Lisa Gornick is busy working the room as the audience arrive, sat behind a desk mixing tunes on her iPod (Kylie, Lisa Stansfield), airily chatting in the mic (“What’s your name, babes?”), sketching audience members, with the results broadcast on the big screen next to her. Part Tony Blackburn, part Tony Hart, it’s a curious introduction to this illustrated storytelling show.
Gornick is here to tell the story of her late grandmother, a Jewish Cockney with an intriguing past. She live sketches aspects of the tale – the flapper dresses her grandmother wore, the chimneys of the East End – dropping in family photos, diary extracts and period music to provide a well-rounded picture of the Roaring Twenties.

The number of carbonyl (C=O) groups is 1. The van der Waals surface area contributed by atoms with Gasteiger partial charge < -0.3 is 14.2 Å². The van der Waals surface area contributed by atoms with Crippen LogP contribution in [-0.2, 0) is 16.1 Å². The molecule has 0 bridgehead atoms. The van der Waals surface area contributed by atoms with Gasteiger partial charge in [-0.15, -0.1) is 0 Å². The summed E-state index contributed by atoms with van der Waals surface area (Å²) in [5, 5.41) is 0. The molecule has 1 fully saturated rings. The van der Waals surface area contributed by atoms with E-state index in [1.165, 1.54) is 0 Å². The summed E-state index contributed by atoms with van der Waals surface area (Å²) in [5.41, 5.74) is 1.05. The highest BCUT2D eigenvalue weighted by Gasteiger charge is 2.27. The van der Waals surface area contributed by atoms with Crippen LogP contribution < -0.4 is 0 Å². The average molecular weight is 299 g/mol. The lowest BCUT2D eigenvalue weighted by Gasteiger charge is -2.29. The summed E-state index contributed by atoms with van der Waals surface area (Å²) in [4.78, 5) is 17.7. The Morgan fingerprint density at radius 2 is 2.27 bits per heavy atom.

For a while, it all seems fairly unremarkable, the family history of many of that generation. But the story’s worth perservering with. It steps up a gear when we reach her own university days, and we get a change of music (we’re in the era of 80s student bedsit earnestness), a change of tack and, most importantly, Gornick adds more of herself to the story. The conclusion, in which Gornick, with her own inner conflicts, finds out secrets from her grandmother in her final days, definitely merits the telling.
But the constant air of children’s entertainment sits jarringly with the ultimately adult theme of the show. Often sketches outlast the stories they’re meant to illustrate too, leaving her paddling to the end. Gornick’s very good at different voices and accents, but instead of using these to the full, sometimes they’re just padding while she finishes off her latest doodle. So, while she’s found a good story to engage the listener, she’s stretched it out awkwardly with the unusual manner in which it’s told.